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Tagging Museum Collections

by David Sturtz

The September issue of D-Lib (Digital Libraries) Magazine features an article with the hefty title Social Terminology Enhancement through Vernacular Engagement: Exploring Collaborative Annotation to Encourage Interaction with Museum Collections.

Essentially, a group of museum and digital library people are trying to find new ways for users to interact with digital collections of art and artifacts using folksonomies. They have developed Steve, a prototype system to support cataloging of images using tags.

Their work raises (and captures) a lot of questions about how to build a tagging interface, how to get users involved, and what to do with the results.

Our goal is to stimulate a long-term, distributed, research programme in the museum community on the use of folksonomic methods to augment museum documentation and generate a sense of involvement with cultural collections. We need to deploy our front-end tool with a highly flexible interface and good logging functions in order to examine empirically what users will do when faced with different interface elements and feature options, and study how their choices will affect term collecting. With this research instrument, we will examine characteristics of front ends that motivate users to participate, guide them to contribute the maximum quantity and quality of terms per image, and reward them for doing so.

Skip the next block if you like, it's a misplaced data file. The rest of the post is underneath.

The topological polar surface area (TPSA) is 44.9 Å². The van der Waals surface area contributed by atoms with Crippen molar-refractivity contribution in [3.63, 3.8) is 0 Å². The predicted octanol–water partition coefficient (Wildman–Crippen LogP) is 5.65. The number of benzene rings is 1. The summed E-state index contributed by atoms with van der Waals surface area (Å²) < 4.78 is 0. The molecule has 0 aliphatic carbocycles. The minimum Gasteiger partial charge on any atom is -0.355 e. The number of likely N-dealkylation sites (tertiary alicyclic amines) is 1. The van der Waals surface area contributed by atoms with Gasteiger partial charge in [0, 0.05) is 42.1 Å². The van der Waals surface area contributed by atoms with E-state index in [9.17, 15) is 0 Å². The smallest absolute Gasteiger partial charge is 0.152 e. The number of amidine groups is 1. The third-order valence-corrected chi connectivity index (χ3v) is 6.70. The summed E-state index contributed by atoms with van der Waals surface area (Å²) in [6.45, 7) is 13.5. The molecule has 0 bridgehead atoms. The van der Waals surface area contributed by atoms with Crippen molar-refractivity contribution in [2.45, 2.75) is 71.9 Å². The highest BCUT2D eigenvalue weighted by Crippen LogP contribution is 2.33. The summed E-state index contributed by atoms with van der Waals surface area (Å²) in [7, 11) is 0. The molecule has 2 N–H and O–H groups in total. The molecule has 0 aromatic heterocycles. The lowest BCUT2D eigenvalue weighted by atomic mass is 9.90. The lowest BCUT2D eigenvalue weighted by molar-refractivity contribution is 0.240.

Results from testing at the Metropolitan Museum of Art also consider the possibility of using facets to tag various aspects of images such as topic, place, symbolism, and emotions (Metropolitan Museum of Art: Image Cataloguing Test. December 7, 2004 [PDF] and MMA Subject Cataloguing Trials [PDF]). As I’ve mentioned previously, I think this is a great strategy and will result in more thorough indexing and interesting possibilities for using the gathered tags.

I’m looking forward to seeing what comes out of this.

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